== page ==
It looks unlikely that any one of these players will make a larger contribution individually than Bynum could … but I’ll have to wait to see if the increased play from the backcourt in combination with the contribution from the young wings is superior to Bynum being given a rotation role (should he contribute more than the wing individually) while the three other backcourt members contribute less.

    If the Pistons had a more proven contributor on the wing I’d feel a lot more certain about Bynum sitting out … but until I see how much those guys can contribute it’s still up in the air for me, despite my expectation that the backcourt would be more effective without Bynum (since Bynum individually, likely, will be able to out-play the rookie wings).

    Stuckey vs Bynum

    Stuckey is getting the go-ahead largely because of his potential.

    I think Stuckey is the better defender (not a huge difference here due to Stuckey’s inconsistent defensive effort + focus, but it’s a large difference when that effort and focus is there) and the better floor general + decision maker. But Bynum is, for the time being at least, the better scorer and playmaker.

    Bynum is better is solo-areas (playmaker = teammates are finishers) while Stuckey is better at putting his teammates in position to make plays.

    I think Stuckey is the better point guard in terms of current ability anyway … but his inconsistency and disappointing scoring efforts have made it a debate.

  11. Hey Dave, thanks for the follow-up.

    I think Stuckey has potential, but I also think that potential is often simply a synonym for underachiever. It’s far too soon to know if Stuckey will become a good player, or if he will sipmly remain as he is (which is average to below average).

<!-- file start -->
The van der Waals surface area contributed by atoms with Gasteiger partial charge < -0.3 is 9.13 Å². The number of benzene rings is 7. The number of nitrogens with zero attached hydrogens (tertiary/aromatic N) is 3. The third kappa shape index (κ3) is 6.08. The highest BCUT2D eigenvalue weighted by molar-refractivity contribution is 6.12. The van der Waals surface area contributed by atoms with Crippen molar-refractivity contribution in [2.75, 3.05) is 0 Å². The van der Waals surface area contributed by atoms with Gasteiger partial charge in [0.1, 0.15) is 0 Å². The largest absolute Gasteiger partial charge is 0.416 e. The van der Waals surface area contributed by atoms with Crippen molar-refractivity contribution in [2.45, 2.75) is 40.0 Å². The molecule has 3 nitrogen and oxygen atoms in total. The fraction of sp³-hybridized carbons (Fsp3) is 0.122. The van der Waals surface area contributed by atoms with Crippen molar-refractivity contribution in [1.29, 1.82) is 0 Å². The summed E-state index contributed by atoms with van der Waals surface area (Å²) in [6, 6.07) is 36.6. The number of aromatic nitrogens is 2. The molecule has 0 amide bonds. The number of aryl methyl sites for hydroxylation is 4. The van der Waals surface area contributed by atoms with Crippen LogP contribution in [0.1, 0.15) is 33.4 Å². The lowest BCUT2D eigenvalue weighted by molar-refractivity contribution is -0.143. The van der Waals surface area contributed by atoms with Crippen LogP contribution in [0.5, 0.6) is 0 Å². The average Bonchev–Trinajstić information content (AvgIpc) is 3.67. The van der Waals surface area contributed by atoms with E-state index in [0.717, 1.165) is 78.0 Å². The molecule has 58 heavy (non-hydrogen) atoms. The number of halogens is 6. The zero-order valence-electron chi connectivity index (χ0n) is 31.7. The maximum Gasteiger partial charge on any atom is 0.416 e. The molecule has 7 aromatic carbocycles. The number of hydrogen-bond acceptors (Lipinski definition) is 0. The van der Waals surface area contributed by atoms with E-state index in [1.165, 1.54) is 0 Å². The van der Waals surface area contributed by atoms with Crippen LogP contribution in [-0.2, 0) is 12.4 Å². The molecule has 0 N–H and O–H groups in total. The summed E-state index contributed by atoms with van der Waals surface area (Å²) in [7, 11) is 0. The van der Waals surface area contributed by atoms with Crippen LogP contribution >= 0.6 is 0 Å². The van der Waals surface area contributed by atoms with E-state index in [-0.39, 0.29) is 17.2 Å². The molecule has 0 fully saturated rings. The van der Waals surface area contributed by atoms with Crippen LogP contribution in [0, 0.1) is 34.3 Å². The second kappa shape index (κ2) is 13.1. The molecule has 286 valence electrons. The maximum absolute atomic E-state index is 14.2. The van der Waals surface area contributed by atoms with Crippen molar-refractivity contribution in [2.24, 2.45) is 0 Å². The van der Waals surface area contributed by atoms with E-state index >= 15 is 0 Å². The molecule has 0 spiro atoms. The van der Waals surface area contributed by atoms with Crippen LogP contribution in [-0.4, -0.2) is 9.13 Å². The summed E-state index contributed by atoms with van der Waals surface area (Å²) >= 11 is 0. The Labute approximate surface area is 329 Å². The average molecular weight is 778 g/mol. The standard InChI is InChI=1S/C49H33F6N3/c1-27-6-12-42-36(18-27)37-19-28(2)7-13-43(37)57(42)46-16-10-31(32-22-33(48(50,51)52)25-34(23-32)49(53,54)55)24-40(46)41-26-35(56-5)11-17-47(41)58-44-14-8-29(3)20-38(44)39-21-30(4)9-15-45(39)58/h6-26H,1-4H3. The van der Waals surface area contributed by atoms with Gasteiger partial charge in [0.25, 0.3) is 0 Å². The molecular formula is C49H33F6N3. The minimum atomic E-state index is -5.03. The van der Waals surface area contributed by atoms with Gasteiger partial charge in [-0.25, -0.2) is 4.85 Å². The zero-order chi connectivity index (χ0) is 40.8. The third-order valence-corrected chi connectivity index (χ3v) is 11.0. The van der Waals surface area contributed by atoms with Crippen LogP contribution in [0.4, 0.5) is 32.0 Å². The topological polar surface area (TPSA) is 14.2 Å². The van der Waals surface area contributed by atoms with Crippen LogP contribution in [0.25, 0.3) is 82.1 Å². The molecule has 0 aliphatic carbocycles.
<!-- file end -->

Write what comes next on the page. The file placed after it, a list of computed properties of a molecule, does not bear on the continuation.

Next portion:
I’d agree with Khandor that dropping Will Bynum from the rotation will give the rest of the backcourt their best chance to succeed.

    Here’s the thing, I don’t dispute that point at all; I dispute the assumption on which the point is made, namely, that Rodney Stuckey somehow deserves minutes (without respect to his performance). There’s no question in my mind that we have to find a way to get Rip and Ben Gordon minutes, and that’s a problem. Like you, I don’t like Rip at SF — I don’t mind it in short spurts, so long as Tay isn’t playing the 4. What I fail to understand, however, is what actually demonstrates that Rodney Stuckey is better (or even could be better) than Will Bynum is right now.

    Take the last 30 games of last season as a sample size (after AI went down, Bynum received more regular minutes), or take this year’s pre-season — Will has outperformed Stuckey. I’ve watched almost 100% of those games, and I’ve done my best to do educated research into the statistics (because I think our eyes can mislead us). I can’t come to any other conclusion than the one I make above, namely, that Will has outperformed Rodney.

    You make some accurate and astute observations, as you always do: Will is a one-on-one guy (I mentioned he does tend to stop the ball at times), and Stuckey is a more natural distributor. I agree, at least to a large extent, with all that.

    At the end of the day, you and khandor are both correct — benching Will will maximize what you get out of the other three guards. I’m questioning the assumption that those are our best three guards (as individuals or in a rotation).

    Which raises the following counter-objection to the both of you: If playing Stuckey takes minutes away from Bynum+Gordon+Rip, then why play him at all?

    And as I see it anyway, potential (even though I hope you’re right as a Pistons fan) is purely hypothetical and speculative … isn’t it?

    Thanks for the great conversation, Dave!

  12. And thank you, too, kahndor! Left you out of hte last one …

  13. brgulker,

    Always good to have intelligent conversation about the game and those who play/coach/GM it. 🙂

    Q1. What makes Rodney Stuckey a better PG than Will Bynum even though the “raw numbers” may seem to indicate otherwise to many Pistons fans?

    A1. Several different things, including [but not limited to]: